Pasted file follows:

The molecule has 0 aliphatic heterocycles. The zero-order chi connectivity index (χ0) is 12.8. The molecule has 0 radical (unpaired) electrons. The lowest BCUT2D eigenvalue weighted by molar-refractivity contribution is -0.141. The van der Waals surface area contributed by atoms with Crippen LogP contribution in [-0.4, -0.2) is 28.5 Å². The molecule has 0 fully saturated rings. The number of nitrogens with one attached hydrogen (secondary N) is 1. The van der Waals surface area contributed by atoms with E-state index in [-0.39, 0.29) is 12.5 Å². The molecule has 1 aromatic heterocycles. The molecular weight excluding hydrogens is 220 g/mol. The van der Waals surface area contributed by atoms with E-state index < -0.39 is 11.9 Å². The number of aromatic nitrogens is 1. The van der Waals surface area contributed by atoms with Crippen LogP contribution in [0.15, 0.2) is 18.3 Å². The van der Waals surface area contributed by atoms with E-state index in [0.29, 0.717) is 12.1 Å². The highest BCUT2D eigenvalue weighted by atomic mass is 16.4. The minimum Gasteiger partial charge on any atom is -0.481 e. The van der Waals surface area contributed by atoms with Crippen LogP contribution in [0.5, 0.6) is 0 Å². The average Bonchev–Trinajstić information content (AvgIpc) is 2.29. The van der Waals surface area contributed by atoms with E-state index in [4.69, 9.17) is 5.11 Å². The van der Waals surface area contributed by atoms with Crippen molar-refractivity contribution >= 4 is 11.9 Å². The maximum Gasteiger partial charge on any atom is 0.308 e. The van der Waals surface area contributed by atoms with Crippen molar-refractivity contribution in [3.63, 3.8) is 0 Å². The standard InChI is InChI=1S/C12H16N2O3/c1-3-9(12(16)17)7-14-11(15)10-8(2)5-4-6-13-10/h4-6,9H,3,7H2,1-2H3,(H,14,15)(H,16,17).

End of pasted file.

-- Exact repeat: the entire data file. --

The molecule has 0 aliphatic heterocycles. The zero-order chi connectivity index (χ0) is 12.8. The molecule has 0 radical (unpaired) electrons. The lowest BCUT2D eigenvalue weighted by molar-refractivity contribution is -0.141. The van der Waals surface area contributed by atoms with Crippen LogP contribution in [-0.4, -0.2) is 28.5 Å². The molecule has 0 fully saturated rings. The number of nitrogens with one attached hydrogen (secondary N) is 1. The van der Waals surface area contributed by atoms with E-state index in [-0.39, 0.29) is 12.5 Å². The molecule has 1 aromatic heterocycles. The molecular weight excluding hydrogens is 220 g/mol. The van der Waals surface area contributed by atoms with E-state index < -0.39 is 11.9 Å². The number of aromatic nitrogens is 1. The van der Waals surface area contributed by atoms with Crippen LogP contribution in [0.15, 0.2) is 18.3 Å². The van der Waals surface area contributed by atoms with E-state index in [0.29, 0.717) is 12.1 Å². The highest BCUT2D eigenvalue weighted by atomic mass is 16.4. The minimum Gasteiger partial charge on any atom is -0.481 e. The van der Waals surface area contributed by atoms with Crippen LogP contribution in [0.5, 0.6) is 0 Å². The average Bonchev–Trinajstić information content (AvgIpc) is 2.29. The van der Waals surface area contributed by atoms with E-state index in [4.69, 9.17) is 5.11 Å². The van der Waals surface area contributed by atoms with Crippen molar-refractivity contribution >= 4 is 11.9 Å². The maximum Gasteiger partial charge on any atom is 0.308 e. The van der Waals surface area contributed by atoms with Crippen molar-refractivity contribution in [3.63, 3.8) is 0 Å². The standard InChI is InChI=1S/C12H16N2O3/c1-3-9(12(16)17)7-14-11(15)10-8(2)5-4-6-13-10/h4-6,9H,3,7H2,1-2H3,(H,14,15)(H,16,17).